Judge Joy A. Kramer retiring after 15 years on Kentucky Court of Appeals

Judge Joy Kramer

FRANKFORT, Ky. (WTVQ) – After serving 15 years on the Kentucky Court of Appeals, Judge Joy A. Kramer will retire Sept. 1. She was first elected in 2006 to serve the 21 counties in Division 2 of the 6th Appellate District, which covers Northern Kentucky and was re-elected in 2014.

“It has truly been an honor to serve on the Court of Appeals,” Judge Kramer said. “During my time on the court, I have diligently worked to apply the law fairly to all parties. I want to thank the citizens of the 6th Appellate District and my supporters for putting their trust in me to do so. It was a tremendous responsibility and I took it seriously every day and in every respect.

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“I am grateful for my time on the court and the judges I have served with,” she said. “I especially want to thank my outstanding staff for their diligent work throughout the years. It takes a team to render timely decisions and run an efficient office, using tax payer dollars wisely.”

In 2016, Judge Kramer was elected by her fellow Court of Appeals judges to a two-year term as chief judge, a position that provides administrative oversight to the Courts of Appeals. She has served on numerous committees on the court and worked to improve how the court functions, particularly regarding cases involving children.“Joy Kramer understands the profound responsibility of resolving what, for the concerned parties, are momentous and often life-altering dilemmas,” fellow Court of Appeals Judge Glenn E. Acree said. “In her faith, prayers for judicial relief come from her brothers and sisters in Christ. Irrespective of the party’s own faith, her approach served each of them very well. I will greatly miss my colleague and friend on this court. Her industry, intellect and insight are unsurpassed. It will be difficult to succeed Judge Kramer and impossible to replace her.”

Judge Kramer has 29 years of public service. She was a special education teacher before attending law school. Prior to being elected to the Court of Appeals, she was chief law clerk for William O. Bertelsman, senior judge of the U.S. District Court for the Eastern District of Kentucky, and staff attorney for Court of Appeals Judges Daniel T. Guidugli and Robert W. Dyche III.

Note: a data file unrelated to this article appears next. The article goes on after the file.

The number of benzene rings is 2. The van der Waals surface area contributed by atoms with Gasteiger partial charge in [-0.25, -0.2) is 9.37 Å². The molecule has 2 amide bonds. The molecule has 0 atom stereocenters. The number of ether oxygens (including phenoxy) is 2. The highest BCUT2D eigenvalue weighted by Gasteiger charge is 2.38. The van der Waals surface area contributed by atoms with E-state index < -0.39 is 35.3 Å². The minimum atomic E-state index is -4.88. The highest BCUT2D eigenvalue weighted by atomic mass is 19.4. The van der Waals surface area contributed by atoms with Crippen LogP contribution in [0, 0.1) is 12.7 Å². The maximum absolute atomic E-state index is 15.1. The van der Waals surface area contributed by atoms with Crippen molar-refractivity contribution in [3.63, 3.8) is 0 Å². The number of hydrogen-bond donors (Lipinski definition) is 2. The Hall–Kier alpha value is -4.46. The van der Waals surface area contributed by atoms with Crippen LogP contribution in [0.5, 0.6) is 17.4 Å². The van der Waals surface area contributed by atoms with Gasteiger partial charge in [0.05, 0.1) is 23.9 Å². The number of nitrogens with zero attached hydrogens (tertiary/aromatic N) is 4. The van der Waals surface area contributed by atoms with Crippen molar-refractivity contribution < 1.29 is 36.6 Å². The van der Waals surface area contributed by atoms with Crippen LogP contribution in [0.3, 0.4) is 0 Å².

“I’ve had the privilege to serve beside Judge Kramer for the last eight years,” Court of Appeals Judge Allison Jones said. “She has been a mentor to me and numerous other judges on the court. Judge Kramer possesses all of the qualities of the best judges – an inquisitive mind, a keen intellect, independence, compassion, a fierce work ethic and, most importantly, an unwavering commitment to due process. Her diligent work has improved our jurisprudence as well as our administrative processes. Her retirement will leave a hole in the fabric of our court as well as the commonwealth at large. While I will deeply miss serving alongside her, I will endeavor to live up to her high ideals. I wish Judge Kramer much success as she begins the next chapter of her professional and personal life.”

Because this vacancy will occur outside of the election cycle, a Judicial Nominating Commission will meet to fill it by appointment.

Fourteen judges, two elected from each of the seven appellate districts, serve on the Kentucky Court of Appeals.

Nearly all cases heard by the Court of Appeals come to it on appeal from a lower court. If a case is tried in Circuit Court or District Court and the losing parties involved are not satisfied with the outcome, they may ask for a higher court to review the correctness of the trial court’s decision.